June 9 (Bloomberg) — The Federal Reserve has backed off from seeking a new tool to forestall inflation, refraining from asking Congress for the power to issue its own debt, according to a person familiar with the matter.
Putting off the issue may avoid a political clash over whether the Fed should begin winding down its emergency lending programs while unemployment remains elevated. The central bank intends to rely instead on paying interest on banks’ reserve deposits to prevent a flood of cash into the economy.
After central bankers repeatedly said Fed bills would be a useful additional tool to mop up liquidity, Chairman Ben S. Bernanke omitted mention of the idea in congressional testimony last week. The person, who spoke on condition of anonymity, said the Fed hasn’t made a formal request to lawmakers.
“It’s important that we have all the tools in place” for the Fed to drain liquidity when it’s ready, House Financial Services Committee Chairman Barney Frank, a Massachusetts Democrat, said in an interview. Still, “it would be a mistake to start dealing with that before you know when, how, how much, et cetera.”
House Budget Committee Chairman John Spratt, a South Carolina Democrat, said in an interview after Bernanke testified to his panel June 3 that “if it was something that the Fed needed, he wasn’t pushing it with this committee.” Wisconsin Representative Paul Ryan, the panel’s ranking Republican, said “I do not like that idea at all.”
Christopher Dodd, the Connecticut Democrat who chairs the Senate Banking Committee, has indicated he’s wary of granting the Fed additional regulatory powers. “The instances in which the Fed has failed to execute its existing authority are numerous,” Dodd said at a March 19 hearing.
In testimony before the budget committee, Bernanke suggested the Fed hasn’t abandoned the idea of issuing its own debt. Beyond the Fed’s current set of tools, Bernanke said “there are still other possibilities that we’re looking at and that perhaps we can discuss with Congress at some point,” without mentioning the authority to issue debt.
“We suspect the omission from Bernanke’s litany was not a slip of the tongue,” Joseph Abate, a money-market strategist at Barclays Capital in New York, said in a research note June 4.
Abate said in an interview that lawmakers may be reluctant to allow the Fed to issue debt that’s not subject to the Treasury limit and competes with other government securities. In addition, were Fed officials to ask Congress for debt-issuing powers, they would be “opening themselves up to political interference,” he said.
Fed Assets Double
The Fed has replenished and added liquidity in credit markets over the past year through lending programs and purchases of securities, more than doubling assets on its balance sheet to $2.1 trillion.
Gaining authority to issue its own debt would allow the Fed to reduce reserves in the banking system and push up interest rates without having to shrink the balance sheet, San Francisco Fed President Janet Yellen said March 25.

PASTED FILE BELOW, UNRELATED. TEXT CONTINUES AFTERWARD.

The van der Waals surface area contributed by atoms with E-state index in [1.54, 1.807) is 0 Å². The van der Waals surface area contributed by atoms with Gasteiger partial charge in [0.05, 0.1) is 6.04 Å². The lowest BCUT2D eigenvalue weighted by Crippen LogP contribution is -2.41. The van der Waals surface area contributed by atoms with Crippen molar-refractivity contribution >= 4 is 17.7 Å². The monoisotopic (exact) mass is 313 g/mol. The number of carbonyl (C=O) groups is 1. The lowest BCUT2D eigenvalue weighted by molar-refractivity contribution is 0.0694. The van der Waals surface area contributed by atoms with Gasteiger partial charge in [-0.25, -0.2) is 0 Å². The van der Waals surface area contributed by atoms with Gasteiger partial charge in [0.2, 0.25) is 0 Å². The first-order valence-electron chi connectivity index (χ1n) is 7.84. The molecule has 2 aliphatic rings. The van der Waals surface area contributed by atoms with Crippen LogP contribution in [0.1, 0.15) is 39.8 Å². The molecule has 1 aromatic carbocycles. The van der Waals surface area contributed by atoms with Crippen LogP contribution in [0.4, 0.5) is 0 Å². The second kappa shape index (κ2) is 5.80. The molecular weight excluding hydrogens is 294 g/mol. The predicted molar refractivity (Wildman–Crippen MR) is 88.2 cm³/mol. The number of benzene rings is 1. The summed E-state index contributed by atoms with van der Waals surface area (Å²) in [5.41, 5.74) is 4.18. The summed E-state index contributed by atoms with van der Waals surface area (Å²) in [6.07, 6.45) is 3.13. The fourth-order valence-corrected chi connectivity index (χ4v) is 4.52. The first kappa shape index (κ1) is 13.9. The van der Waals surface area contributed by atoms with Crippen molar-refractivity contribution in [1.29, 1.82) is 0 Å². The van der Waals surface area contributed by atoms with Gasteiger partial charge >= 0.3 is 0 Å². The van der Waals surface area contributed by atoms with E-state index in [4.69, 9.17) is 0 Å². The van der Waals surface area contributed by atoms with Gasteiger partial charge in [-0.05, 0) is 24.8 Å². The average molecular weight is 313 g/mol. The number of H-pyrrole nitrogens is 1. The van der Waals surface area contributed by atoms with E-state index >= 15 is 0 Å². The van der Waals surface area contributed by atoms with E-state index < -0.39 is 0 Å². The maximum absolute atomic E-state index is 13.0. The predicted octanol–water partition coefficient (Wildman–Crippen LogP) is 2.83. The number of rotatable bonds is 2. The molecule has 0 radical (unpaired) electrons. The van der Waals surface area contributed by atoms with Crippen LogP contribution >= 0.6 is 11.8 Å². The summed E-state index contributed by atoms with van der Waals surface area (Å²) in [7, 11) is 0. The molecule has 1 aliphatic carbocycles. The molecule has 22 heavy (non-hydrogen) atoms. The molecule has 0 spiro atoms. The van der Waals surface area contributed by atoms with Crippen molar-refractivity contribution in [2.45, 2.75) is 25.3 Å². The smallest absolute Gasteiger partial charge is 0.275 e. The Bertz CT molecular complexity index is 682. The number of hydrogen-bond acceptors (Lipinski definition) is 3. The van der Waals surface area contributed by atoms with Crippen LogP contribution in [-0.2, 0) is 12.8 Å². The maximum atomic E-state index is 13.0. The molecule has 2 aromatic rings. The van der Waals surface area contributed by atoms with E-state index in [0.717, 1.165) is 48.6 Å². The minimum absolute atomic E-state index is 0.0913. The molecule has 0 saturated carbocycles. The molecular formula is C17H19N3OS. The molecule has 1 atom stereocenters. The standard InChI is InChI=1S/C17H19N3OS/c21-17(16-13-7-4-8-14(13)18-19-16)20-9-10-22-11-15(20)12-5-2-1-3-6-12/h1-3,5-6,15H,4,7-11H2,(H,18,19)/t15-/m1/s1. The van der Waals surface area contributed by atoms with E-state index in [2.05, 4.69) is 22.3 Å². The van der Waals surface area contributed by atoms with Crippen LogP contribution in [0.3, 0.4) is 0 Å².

In his congressional testimony last week, Bernanke instead highlighted the Fed’s authority to pay interest on banks’ reserve deposits as a tool that bears “very importantly” on the central bank’s ability to tighten credit.
“We can raise interest rates, and then we can tighten policy,” Bernanke said in response to a question from Representative Rick Larsen, a Washington Democrat.
Lacking the power to issue its own debt separates the Fed from central banks in Japan, China, the U.K. and other countries that do have such authority.
‘Nice to Have’
New York Fed President William Dudley said last week that under such a program, Fed debt would probably be restricted to maturities of less than 30 days. “We’d like Congress to consider it,” Dudley said, according to a transcript of an interview with the Economist. “It’s nice to have — as opposed to critical.”
Yet seeking the power may lead to other legislation. The Senate in April passed a nonbinding resolution asking the Fed to identify borrowers, a move Bernanke has said would be “counterproductive” and result in “severe adverse consequences” for the economy. Another resolution called for an “evaluation of the appropriate number and the associated costs” of the Fed banks.
Bernanke gave Congress a similar opening last year when he sought, and received, immediate authority from Congress to pay banks interest on the reserves they kept at the Fed. The 27-word clause was part of the October law creating the $700 billion Troubled Asset Relief Program.
With that legislation, Congress placed several new obligations on the central bank. The Fed was required to devise a policy to ease terms on mortgages it had acquired, and to file reports with the legislature on emergency-lending programs and bailouts.
At the House Budget hearing, a lawmaker brought up the idea of making Fed district-bank presidents subject to Senate confirmation. Currently the presidents are nominated by the banks’ boards of directors and approved by the U.S.-appointed Fed governors in Washington.
Representative Marcy Kaptur, an Ohio Democrat, asked Bernanke during the hearing whether he supported the idea. “No,” the chairman replied.
“The last thing the Fed wants is for its independence of monetary policy to be challenged,” said David M. Jones, president of DMJ Advisors LLC in Denver and a former Fed economist. “It’s very unlikely this debt thing would be pursued.”